When John Stomberg took the job as director of the Mount Holyoke College Museum of Art, expectations were that he’d take it in a more contemporary direction. That was his area of expertise at Williams College, where he was chief curator. He is doing that. As he said in a video posted online, the Mount Holyoke museum has always skewed toward Renaissance and ancient art, and needs to fill out the collection with contemporary works.
But I was surprised by the announcement — to be unveiled officially on Sept. 3 — of the “major–and gorgeous– “ sculpture it has just acquired. It’s by Dale Chihuly. It is very stunning [pictured at left], but it’s far from cutting edge. Clear and Gold Tower “resembles tongues of pale fire, shimmering plant tendrils, or wisps of mist, all spiraling improbably upward as if embodying the aspirations of the Mount Holyoke community,” the description sent to me says. It’s 12 feet tall and will reside in the museum’s courtyard. It was, in fact, commissioned by the college, a gift of the Centennial Class of 1937.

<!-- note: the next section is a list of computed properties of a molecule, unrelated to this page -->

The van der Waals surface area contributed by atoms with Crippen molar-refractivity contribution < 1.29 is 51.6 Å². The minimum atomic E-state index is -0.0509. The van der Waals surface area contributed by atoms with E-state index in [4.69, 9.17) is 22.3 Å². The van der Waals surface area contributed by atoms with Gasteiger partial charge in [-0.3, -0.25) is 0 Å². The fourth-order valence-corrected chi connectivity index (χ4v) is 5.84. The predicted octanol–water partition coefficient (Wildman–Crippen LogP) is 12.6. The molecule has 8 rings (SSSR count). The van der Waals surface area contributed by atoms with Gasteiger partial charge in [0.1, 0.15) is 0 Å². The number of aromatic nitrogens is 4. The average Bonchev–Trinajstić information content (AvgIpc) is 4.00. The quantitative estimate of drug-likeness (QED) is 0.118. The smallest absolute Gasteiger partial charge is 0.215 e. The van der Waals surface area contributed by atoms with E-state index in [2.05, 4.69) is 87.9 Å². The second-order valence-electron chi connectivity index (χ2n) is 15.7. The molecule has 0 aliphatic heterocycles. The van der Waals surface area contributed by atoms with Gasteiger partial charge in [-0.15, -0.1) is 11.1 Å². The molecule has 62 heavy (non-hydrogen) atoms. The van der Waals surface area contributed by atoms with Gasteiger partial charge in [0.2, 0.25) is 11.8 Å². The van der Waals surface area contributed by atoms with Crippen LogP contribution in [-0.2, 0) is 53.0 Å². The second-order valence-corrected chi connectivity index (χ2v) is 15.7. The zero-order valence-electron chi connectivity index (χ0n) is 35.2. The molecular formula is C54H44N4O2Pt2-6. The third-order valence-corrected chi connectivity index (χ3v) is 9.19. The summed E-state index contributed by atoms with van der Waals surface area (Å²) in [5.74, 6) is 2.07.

It consists of more than 450 handblown glass elements, with each section highlighted by fragments of 24-carat gold foil, “creating a shining sculpture that seems to move organically. Sophisticated theatrical lighting will vary with the ebb and flow of natural light, ensuring that the sculpture sparkles day and night.” Pretty poetic language.
(BTW, this is another big Chihuly presence in Massachusetts: the MFA, Boston, bought one just about two years ago.)
Stomberg — in the video — took up the theme that many college art museums share: that art is central to the learning experience, no matter what a student’s major is, because it helps spur creativity. “It’s a visual world out there,” he says, adding that the college must “teach our students to be smart visual thinkers.”
‘Tis a desire devoutly to be wished, there and everywhere.
Photo credit: Courtesy of Mount Holyoke College Museum of Art, © Chihuly Studio, 2013